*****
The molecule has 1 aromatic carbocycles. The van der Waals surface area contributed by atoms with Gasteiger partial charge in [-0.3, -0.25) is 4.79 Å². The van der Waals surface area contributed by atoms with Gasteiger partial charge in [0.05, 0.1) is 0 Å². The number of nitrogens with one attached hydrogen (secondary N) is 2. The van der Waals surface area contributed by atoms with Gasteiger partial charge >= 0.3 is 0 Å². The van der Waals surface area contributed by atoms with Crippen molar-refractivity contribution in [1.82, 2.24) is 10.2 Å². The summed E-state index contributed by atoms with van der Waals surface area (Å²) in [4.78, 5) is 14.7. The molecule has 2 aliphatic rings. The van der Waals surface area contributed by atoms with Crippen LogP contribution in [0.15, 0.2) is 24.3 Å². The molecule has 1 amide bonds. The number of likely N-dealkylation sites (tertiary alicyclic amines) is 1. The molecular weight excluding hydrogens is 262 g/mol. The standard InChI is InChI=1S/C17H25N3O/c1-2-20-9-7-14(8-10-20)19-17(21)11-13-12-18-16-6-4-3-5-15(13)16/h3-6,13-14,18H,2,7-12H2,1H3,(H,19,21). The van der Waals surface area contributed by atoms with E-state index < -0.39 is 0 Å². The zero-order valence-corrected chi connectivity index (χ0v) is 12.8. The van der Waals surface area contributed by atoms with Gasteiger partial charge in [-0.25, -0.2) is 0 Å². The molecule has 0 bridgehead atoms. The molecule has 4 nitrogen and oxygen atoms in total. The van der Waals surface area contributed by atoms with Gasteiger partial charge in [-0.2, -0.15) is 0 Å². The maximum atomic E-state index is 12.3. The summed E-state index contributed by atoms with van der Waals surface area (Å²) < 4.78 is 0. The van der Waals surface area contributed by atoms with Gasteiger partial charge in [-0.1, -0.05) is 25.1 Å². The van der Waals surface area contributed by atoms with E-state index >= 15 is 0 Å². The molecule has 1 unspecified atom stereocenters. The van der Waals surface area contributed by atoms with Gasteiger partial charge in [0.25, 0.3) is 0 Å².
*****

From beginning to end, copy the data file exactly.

The molecule has 1 aromatic carbocycles. The van der Waals surface area contributed by atoms with Gasteiger partial charge in [-0.3, -0.25) is 4.79 Å². The van der Waals surface area contributed by atoms with Gasteiger partial charge in [0.05, 0.1) is 0 Å². The number of nitrogens with one attached hydrogen (secondary N) is 2. The van der Waals surface area contributed by atoms with Gasteiger partial charge >= 0.3 is 0 Å². The van der Waals surface area contributed by atoms with Crippen molar-refractivity contribution in [1.82, 2.24) is 10.2 Å². The summed E-state index contributed by atoms with van der Waals surface area (Å²) in [4.78, 5) is 14.7. The molecule has 2 aliphatic rings. The van der Waals surface area contributed by atoms with Crippen LogP contribution in [0.15, 0.2) is 24.3 Å². The molecule has 1 amide bonds. The number of likely N-dealkylation sites (tertiary alicyclic amines) is 1. The molecular weight excluding hydrogens is 262 g/mol. The standard InChI is InChI=1S/C17H25N3O/c1-2-20-9-7-14(8-10-20)19-17(21)11-13-12-18-16-6-4-3-5-15(13)16/h3-6,13-14,18H,2,7-12H2,1H3,(H,19,21). The van der Waals surface area contributed by atoms with E-state index < -0.39 is 0 Å². The zero-order valence-corrected chi connectivity index (χ0v) is 12.8. The van der Waals surface area contributed by atoms with Gasteiger partial charge in [-0.25, -0.2) is 0 Å². The molecule has 0 bridgehead atoms. The molecule has 4 nitrogen and oxygen atoms in total. The van der Waals surface area contributed by atoms with Gasteiger partial charge in [-0.2, -0.15) is 0 Å². The maximum atomic E-state index is 12.3. The summed E-state index contributed by atoms with van der Waals surface area (Å²) < 4.78 is 0. The van der Waals surface area contributed by atoms with Gasteiger partial charge in [-0.1, -0.05) is 25.1 Å². The van der Waals surface area contributed by atoms with E-state index >= 15 is 0 Å². The molecule has 1 unspecified atom stereocenters. The van der Waals surface area contributed by atoms with Gasteiger partial charge in [0.25, 0.3) is 0 Å².